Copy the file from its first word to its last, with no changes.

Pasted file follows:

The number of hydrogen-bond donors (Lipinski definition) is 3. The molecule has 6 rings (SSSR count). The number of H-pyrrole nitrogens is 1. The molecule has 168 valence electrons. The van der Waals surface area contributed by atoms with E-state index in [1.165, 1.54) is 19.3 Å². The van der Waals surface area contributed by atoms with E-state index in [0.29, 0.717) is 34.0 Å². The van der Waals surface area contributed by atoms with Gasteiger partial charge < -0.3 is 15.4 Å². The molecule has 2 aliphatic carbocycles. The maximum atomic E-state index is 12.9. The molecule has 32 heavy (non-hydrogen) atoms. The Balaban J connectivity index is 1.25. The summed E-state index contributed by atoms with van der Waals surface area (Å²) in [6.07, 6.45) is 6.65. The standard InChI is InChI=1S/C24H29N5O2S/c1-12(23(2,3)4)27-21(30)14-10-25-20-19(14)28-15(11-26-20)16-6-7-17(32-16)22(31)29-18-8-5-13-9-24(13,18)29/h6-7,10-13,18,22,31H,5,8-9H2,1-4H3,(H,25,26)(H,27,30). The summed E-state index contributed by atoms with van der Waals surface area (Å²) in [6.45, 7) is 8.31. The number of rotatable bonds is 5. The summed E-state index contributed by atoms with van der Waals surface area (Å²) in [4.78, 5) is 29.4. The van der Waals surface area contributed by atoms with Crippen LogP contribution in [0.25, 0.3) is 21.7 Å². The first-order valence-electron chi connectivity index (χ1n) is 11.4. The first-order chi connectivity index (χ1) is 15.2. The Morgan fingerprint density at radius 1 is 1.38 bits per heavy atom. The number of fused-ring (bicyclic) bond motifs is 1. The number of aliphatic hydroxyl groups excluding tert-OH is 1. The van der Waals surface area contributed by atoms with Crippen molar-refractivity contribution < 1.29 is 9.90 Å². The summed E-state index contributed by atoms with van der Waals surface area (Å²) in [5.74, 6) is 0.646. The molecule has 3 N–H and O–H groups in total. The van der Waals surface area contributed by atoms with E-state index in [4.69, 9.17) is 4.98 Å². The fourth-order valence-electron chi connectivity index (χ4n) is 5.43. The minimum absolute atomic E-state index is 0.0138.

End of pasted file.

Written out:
The number of hydrogen-bond donors (Lipinski definition) is 3. The molecule has 6 rings (SSSR count). The number of H-pyrrole nitrogens is 1. The molecule has 168 valence electrons. The van der Waals surface area contributed by atoms with E-state index in [1.165, 1.54) is 19.3 Å². The van der Waals surface area contributed by atoms with E-state index in [0.29, 0.717) is 34.0 Å². The van der Waals surface area contributed by atoms with Gasteiger partial charge < -0.3 is 15.4 Å². The molecule has 2 aliphatic carbocycles. The maximum atomic E-state index is 12.9. The molecule has 32 heavy (non-hydrogen) atoms. The Balaban J connectivity index is 1.25. The summed E-state index contributed by atoms with van der Waals surface area (Å²) in [6.07, 6.45) is 6.65. The standard InChI is InChI=1S/C24H29N5O2S/c1-12(23(2,3)4)27-21(30)14-10-25-20-19(14)28-15(11-26-20)16-6-7-17(32-16)22(31)29-18-8-5-13-9-24(13,18)29/h6-7,10-13,18,22,31H,5,8-9H2,1-4H3,(H,25,26)(H,27,30). The summed E-state index contributed by atoms with van der Waals surface area (Å²) in [6.45, 7) is 8.31. The number of rotatable bonds is 5. The summed E-state index contributed by atoms with van der Waals surface area (Å²) in [4.78, 5) is 29.4. The van der Waals surface area contributed by atoms with Crippen LogP contribution in [0.25, 0.3) is 21.7 Å². The first-order valence-electron chi connectivity index (χ1n) is 11.4. The first-order chi connectivity index (χ1) is 15.2. The Morgan fingerprint density at radius 1 is 1.38 bits per heavy atom. The number of fused-ring (bicyclic) bond motifs is 1. The number of aliphatic hydroxyl groups excluding tert-OH is 1. The van der Waals surface area contributed by atoms with Crippen molar-refractivity contribution < 1.29 is 9.90 Å². The summed E-state index contributed by atoms with van der Waals surface area (Å²) in [5.74, 6) is 0.646. The molecule has 3 N–H and O–H groups in total. The van der Waals surface area contributed by atoms with E-state index in [4.69, 9.17) is 4.98 Å². The fourth-order valence-electron chi connectivity index (χ4n) is 5.43. The minimum absolute atomic E-state index is 0.0138.